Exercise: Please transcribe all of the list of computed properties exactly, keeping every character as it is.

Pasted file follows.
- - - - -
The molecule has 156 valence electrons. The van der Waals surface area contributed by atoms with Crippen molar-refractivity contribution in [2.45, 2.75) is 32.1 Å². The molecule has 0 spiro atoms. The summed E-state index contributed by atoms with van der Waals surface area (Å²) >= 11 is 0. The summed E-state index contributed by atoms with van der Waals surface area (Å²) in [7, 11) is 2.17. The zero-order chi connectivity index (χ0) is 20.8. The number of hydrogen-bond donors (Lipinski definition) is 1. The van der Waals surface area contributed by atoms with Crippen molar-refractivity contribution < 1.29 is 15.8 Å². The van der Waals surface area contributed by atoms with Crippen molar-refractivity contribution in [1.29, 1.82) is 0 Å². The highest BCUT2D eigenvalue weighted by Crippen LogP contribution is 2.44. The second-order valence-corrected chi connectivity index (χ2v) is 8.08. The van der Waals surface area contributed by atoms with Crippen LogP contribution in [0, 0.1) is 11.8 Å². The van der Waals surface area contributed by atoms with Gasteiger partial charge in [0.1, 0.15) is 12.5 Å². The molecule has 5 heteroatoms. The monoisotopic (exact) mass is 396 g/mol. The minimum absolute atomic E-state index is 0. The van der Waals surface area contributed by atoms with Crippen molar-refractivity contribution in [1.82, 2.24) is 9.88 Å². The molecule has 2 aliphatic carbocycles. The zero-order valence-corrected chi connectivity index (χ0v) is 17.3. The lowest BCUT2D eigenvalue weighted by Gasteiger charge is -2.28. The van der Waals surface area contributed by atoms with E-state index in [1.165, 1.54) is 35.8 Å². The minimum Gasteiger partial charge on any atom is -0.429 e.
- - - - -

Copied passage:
The molecule has 156 valence electrons. The van der Waals surface area contributed by atoms with Crippen molar-refractivity contribution in [2.45, 2.75) is 32.1 Å². The molecule has 0 spiro atoms. The summed E-state index contributed by atoms with van der Waals surface area (Å²) >= 11 is 0. The summed E-state index contributed by atoms with van der Waals surface area (Å²) in [7, 11) is 2.17. The zero-order chi connectivity index (χ0) is 20.8. The number of hydrogen-bond donors (Lipinski definition) is 1. The van der Waals surface area contributed by atoms with Crippen molar-refractivity contribution < 1.29 is 15.8 Å². The van der Waals surface area contributed by atoms with Crippen molar-refractivity contribution in [1.29, 1.82) is 0 Å². The highest BCUT2D eigenvalue weighted by Crippen LogP contribution is 2.44. The second-order valence-corrected chi connectivity index (χ2v) is 8.08. The van der Waals surface area contributed by atoms with Crippen LogP contribution in [0, 0.1) is 11.8 Å². The van der Waals surface area contributed by atoms with Gasteiger partial charge in [0.1, 0.15) is 12.5 Å². The molecule has 5 heteroatoms. The monoisotopic (exact) mass is 396 g/mol. The minimum absolute atomic E-state index is 0. The van der Waals surface area contributed by atoms with Crippen molar-refractivity contribution in [1.82, 2.24) is 9.88 Å². The molecule has 2 aliphatic carbocycles. The zero-order valence-corrected chi connectivity index (χ0v) is 17.3. The lowest BCUT2D eigenvalue weighted by Gasteiger charge is -2.28. The van der Waals surface area contributed by atoms with E-state index in [1.165, 1.54) is 35.8 Å². The minimum Gasteiger partial charge on any atom is -0.429 e.